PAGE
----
Originally called as the Semantic Web, Web 3.0 aims at being more intelligent, autonomous with an open internet. Web 3.0 can be referred to as interconnected data within a decentralised network that can prove to be a huge leap for our present generation operating Web 2.0. while Web 2.0 stores most of the data with the centralised network, Web 3.0 will enable users to interact with data digitally. However, for this to take place, we need to comprehend the significance behind Web 3.0 both contextually and conceptually.
Web 3.0 overview
According to a Money Control article, Web 3.0 will be the next rendition of the internet in which applications shall run on the blockchain. Cloud storage will be controlled by giants such as Google, Facebook, and Microsoft under Web 3.0, while on-premise storage will be managed centrally by companies. Data is dispersed across networks in the case of blockchain, and no one organisation controls the information. This indicates that Web 3.0 is similar to a decentralised internet that operates on a blockchain network, which is indeed utilised for bitcoin transactions.
Difference between Web 3.0 and Cryptocurrency
Coin Market Cap says we may expect a strong confluence and mutual interaction between these new technologies and other disciplines since Web 3.0 networks will run through autonomous algorithms — the building blocks of blockchain and cryptocurrency technology. Such technology will be fully compatible, fully integrated, computer-controlled through smart contracts, and used to control everything from microtransactions to sharing apps like Filecon. The present generation of Defi protocols is only the edge of the ocean.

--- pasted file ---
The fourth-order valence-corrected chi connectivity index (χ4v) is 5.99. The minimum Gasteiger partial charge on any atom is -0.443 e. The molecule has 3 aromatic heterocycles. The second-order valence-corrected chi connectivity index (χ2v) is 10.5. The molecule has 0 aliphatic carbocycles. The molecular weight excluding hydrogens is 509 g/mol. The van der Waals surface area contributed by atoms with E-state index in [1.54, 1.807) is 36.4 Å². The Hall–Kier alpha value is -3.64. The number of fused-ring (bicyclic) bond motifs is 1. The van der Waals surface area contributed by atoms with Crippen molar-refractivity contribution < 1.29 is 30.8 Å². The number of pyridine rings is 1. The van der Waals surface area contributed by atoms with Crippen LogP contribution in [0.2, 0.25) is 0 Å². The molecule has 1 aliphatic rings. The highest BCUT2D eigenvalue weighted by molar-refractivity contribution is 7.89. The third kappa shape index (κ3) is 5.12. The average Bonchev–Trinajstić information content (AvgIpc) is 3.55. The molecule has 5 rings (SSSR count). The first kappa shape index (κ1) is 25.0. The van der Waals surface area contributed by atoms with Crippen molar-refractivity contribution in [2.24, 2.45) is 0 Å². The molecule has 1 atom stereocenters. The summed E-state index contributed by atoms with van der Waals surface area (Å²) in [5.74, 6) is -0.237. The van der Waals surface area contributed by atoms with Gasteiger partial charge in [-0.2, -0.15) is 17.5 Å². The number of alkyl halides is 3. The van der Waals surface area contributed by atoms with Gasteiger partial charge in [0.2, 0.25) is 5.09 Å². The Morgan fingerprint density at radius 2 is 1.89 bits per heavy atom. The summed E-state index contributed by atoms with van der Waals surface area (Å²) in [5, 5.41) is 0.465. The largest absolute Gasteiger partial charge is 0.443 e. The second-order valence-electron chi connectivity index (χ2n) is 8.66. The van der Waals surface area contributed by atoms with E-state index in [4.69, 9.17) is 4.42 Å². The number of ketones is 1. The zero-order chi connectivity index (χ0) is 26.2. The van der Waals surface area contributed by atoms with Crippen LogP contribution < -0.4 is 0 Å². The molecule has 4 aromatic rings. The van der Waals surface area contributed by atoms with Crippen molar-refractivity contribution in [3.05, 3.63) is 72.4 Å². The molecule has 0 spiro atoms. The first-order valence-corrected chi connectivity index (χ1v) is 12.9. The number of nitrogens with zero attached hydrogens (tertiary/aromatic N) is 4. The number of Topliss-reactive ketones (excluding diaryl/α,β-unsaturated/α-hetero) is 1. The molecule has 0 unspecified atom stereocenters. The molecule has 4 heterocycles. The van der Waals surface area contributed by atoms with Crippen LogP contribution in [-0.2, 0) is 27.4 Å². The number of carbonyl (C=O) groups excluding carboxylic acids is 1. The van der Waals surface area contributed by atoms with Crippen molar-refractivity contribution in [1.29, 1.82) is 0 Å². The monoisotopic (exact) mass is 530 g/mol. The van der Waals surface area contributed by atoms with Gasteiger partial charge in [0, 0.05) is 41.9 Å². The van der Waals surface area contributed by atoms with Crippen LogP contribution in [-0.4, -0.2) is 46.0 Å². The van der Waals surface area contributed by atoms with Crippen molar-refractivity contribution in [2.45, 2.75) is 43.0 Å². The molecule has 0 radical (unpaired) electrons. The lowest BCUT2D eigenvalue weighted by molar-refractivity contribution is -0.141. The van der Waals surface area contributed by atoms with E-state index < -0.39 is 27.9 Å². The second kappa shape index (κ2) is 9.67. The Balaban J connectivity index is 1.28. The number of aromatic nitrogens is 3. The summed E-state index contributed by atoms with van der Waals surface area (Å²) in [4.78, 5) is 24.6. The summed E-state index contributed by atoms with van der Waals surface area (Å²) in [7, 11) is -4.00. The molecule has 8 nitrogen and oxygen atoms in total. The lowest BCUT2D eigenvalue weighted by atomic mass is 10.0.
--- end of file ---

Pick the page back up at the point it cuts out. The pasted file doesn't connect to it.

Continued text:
On the other side, Economic Times reported, both Web 3.0 and blockchain aspire for openness and transparency. But the analogies don’t stop there. We understand blockchain to be the system of maintaining insights grouped as blocks, with encryption hashes made to ensure their unchangeability. When Web 3.0 would become a real thing, the online environment will include services, apps, information, and agreements that are open to everybody, as long as the encryption algorithms are in place. There will be a plethora of decentralised solutions available to make the cosmos more inclusive of all of us.
What do the global trends of Web 3.0 mean for India?
The Unified Payment Interface (UPI) is the Government of India’s major decentralisation endeavour as part of the Digital India project. It has skyrocketed in the previous two years. According to a Times of India article, UPI recorded 2.3 billion transactions totalling 4.2 trillion in a single month. It took UPI three years to reach a billion monthly transactions, and the five-year-old digital payment system UPI is poised to displace global players such as Visa and MasterCard as a preferred method of exchange. When compared to traditional banking, it allowed customers greater control over their money by smoothly integrating numerous payment modalities through a single interface.
With an eye on international markets, the globalization of RuPay and UPI is therefore changing the global payments scene, and the number of UPI transactions is expanding. To encourage merchant use of UPI, authorities have withdrawn transaction fees, and payment service provider fees from banks, forcing them to seek alternative income sources.
UPI’s worldwide adoption relies on market stability and a continuous change system based on a free-market economy, where pricing and charges are not determined by institutions, but rather by free markets. With decentralised electronic payments, urban-rural economic disparities can be reduced by using digital technology to create new livelihoods.
Web 3.0 significance in upcoming years
For the uninformed, a discourse about Web 3.0 may soon become intimidating. In actuality, it seeks to increase the openness of the internet in order to minimise breaches, vulnerabilities, and reliance on centralised resources. Simply said, Web 3.0 is more of a system for users, designed by users just like creator-driven platforms.
Web 3.0 will be very important in 2022 since most users will be concentrating on personalised browsing experiences. There is also an increasing need for humanlike search assistants that are more intelligent, absolutely omnipresent, and driven by semantics, Robotics, and, Blockchain.